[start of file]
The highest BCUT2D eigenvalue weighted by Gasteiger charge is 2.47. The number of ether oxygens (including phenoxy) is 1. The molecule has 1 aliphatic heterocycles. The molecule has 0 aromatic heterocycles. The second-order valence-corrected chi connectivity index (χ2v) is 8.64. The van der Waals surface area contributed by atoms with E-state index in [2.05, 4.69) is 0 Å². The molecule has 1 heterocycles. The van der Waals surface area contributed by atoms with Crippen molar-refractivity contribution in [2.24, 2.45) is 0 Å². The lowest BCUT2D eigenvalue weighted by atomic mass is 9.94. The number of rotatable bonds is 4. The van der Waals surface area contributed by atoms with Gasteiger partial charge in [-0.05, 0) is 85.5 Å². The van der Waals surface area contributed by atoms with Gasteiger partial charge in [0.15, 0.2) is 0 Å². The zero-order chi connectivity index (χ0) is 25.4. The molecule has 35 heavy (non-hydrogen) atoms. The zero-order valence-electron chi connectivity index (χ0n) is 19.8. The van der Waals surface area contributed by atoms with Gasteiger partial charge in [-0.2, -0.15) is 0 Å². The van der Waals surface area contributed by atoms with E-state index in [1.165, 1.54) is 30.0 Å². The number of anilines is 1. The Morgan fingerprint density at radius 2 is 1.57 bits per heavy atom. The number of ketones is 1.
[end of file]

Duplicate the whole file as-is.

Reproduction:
The highest BCUT2D eigenvalue weighted by Gasteiger charge is 2.47. The number of ether oxygens (including phenoxy) is 1. The molecule has 1 aliphatic heterocycles. The molecule has 0 aromatic heterocycles. The second-order valence-corrected chi connectivity index (χ2v) is 8.64. The van der Waals surface area contributed by atoms with E-state index in [2.05, 4.69) is 0 Å². The molecule has 1 heterocycles. The van der Waals surface area contributed by atoms with Crippen molar-refractivity contribution in [2.24, 2.45) is 0 Å². The lowest BCUT2D eigenvalue weighted by atomic mass is 9.94. The number of rotatable bonds is 4. The van der Waals surface area contributed by atoms with Gasteiger partial charge in [-0.05, 0) is 85.5 Å². The van der Waals surface area contributed by atoms with Gasteiger partial charge in [0.15, 0.2) is 0 Å². The zero-order chi connectivity index (χ0) is 25.4. The molecule has 35 heavy (non-hydrogen) atoms. The zero-order valence-electron chi connectivity index (χ0n) is 19.8. The van der Waals surface area contributed by atoms with Gasteiger partial charge in [-0.2, -0.15) is 0 Å². The van der Waals surface area contributed by atoms with E-state index in [1.165, 1.54) is 30.0 Å². The number of anilines is 1. The Morgan fingerprint density at radius 2 is 1.57 bits per heavy atom. The number of ketones is 1.